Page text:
Bloomberg critic Ryan Sutton dines at the Restaurant at Meadowood in the Napa Valley and analyzes how "haute vegetables" impact chef Christopher Kostow's costs and cuisine. In a story titled "How Haute Vegetables Are Conquering $500 Tasting Menus," Sutton suggests: "The tight relationships that Manresa, Meadowood and Stone Barns have with their respective farms allow them to harvest what Kinch calls "bespoke" vegetables, cultivated at great expense and tailored to the individual needs of each restaurant." These restaurants' vegetable-heavy, protein-light tasting menus, Sutton suggests, are an important part of haute cuisine's movement forward. They are also expensive; Meadowood's tasting menu clocks in at $500 before tax and drinks.
Over on his blog The Bad Deal, Sutton notes that one of the major expenses of serving haute vegetables is paying a forager. When it comes to "bespoke" vegetables, Sutton writes: "if farmer's market vegetables are generally 10-20% more expensive than those sold by a national distributor, tailor-made vegetables can easily cost 20% more than farmer's market produce." Alinea chef Grant Achatz says he pays his vegetable vendors some $350,000 per year. Given the cost to restaurants, fine vegetables, Sutton concludes, are a buy.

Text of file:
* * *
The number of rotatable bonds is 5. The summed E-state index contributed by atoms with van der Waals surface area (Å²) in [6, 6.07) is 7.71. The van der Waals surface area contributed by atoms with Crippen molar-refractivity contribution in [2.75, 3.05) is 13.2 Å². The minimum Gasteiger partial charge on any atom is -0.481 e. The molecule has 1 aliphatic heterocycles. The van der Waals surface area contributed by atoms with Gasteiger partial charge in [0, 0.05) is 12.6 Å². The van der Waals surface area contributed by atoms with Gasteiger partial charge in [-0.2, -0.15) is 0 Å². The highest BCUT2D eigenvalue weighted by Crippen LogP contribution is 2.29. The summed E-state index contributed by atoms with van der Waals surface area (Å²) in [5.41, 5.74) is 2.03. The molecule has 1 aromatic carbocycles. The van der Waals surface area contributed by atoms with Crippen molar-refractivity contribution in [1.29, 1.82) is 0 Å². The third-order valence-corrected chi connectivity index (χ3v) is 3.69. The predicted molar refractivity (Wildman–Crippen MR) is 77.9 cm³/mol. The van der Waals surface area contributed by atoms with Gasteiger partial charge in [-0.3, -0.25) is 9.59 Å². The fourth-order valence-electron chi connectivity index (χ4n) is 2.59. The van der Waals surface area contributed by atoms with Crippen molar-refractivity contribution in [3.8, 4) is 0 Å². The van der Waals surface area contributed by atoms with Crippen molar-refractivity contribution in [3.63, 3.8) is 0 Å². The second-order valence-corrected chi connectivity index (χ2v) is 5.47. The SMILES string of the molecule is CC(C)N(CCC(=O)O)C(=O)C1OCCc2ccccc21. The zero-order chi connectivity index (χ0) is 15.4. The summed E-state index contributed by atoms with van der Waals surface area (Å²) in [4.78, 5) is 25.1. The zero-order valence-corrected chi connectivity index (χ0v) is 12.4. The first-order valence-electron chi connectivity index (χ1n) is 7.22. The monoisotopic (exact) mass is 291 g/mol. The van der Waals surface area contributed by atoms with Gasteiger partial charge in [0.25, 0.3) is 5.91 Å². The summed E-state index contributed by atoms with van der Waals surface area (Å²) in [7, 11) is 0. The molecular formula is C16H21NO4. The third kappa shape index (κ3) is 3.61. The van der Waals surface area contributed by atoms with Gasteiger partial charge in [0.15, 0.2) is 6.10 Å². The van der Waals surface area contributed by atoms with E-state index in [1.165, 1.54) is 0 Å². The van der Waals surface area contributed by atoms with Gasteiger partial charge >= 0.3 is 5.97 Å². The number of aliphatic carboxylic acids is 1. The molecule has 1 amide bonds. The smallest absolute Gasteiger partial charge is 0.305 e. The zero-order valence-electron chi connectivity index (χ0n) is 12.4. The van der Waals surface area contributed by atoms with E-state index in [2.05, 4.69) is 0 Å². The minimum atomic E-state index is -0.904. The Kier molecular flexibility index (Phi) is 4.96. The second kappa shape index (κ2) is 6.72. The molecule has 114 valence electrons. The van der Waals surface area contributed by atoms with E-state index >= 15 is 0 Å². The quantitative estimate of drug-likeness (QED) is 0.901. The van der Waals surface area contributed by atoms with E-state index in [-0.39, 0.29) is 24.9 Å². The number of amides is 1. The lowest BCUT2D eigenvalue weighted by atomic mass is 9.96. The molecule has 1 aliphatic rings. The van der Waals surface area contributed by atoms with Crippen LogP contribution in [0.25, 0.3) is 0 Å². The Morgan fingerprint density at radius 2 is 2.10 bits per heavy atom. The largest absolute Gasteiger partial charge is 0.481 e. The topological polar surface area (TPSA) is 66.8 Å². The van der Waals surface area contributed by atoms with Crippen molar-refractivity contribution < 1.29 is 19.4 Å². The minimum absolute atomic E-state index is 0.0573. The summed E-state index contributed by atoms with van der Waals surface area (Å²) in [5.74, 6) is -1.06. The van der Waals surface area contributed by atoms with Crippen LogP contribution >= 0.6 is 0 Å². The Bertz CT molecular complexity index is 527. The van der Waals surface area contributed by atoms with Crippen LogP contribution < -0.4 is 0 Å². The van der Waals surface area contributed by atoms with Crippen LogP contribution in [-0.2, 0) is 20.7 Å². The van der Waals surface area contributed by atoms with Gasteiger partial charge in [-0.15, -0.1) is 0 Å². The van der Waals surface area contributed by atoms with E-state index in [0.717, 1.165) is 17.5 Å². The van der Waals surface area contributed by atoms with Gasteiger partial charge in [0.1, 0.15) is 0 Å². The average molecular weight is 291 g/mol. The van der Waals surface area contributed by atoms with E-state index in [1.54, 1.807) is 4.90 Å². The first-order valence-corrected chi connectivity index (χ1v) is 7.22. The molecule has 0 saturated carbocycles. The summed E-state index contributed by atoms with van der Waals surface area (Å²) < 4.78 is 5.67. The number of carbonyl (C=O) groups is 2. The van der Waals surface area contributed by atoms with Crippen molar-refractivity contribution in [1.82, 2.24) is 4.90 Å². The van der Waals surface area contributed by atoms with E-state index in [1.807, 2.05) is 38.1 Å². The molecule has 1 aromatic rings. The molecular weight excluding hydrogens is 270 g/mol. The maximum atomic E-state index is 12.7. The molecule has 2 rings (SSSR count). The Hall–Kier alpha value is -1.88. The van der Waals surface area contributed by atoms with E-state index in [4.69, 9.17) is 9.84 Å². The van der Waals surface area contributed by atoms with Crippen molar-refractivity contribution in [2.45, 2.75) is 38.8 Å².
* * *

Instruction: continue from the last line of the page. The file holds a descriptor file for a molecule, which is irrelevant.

In a video interview with Bloomberg below, Kostow elaborates on the expenses of preparing artful vegetable dishes. He says: "In terms of the cost of serving vegetables, they require a lot more skill ... I'm shocked that people are still balking at the price of a really nice carrot or whatever it is because they are expensive to grow, they are expensive to prepare, they are expensive to cook." Go, watch:
Video: Chef Kostow on Meadowood's Lofty Vegetable Dishes
· How Haute Vegetables Are Conquering $500 Tasting Menus [Bloomberg]
· Sorry, Folks. Vegetables Are Mad Expensive. [The Bad Deal]
· Chef Kostow on Meadowood's Lofty Vegetable Dishes [Bloomberg]
· All Ryan Sutton Coverage on Eater [-E-]
· All Restaurant at Meadowood Coverage on Eater [-E-]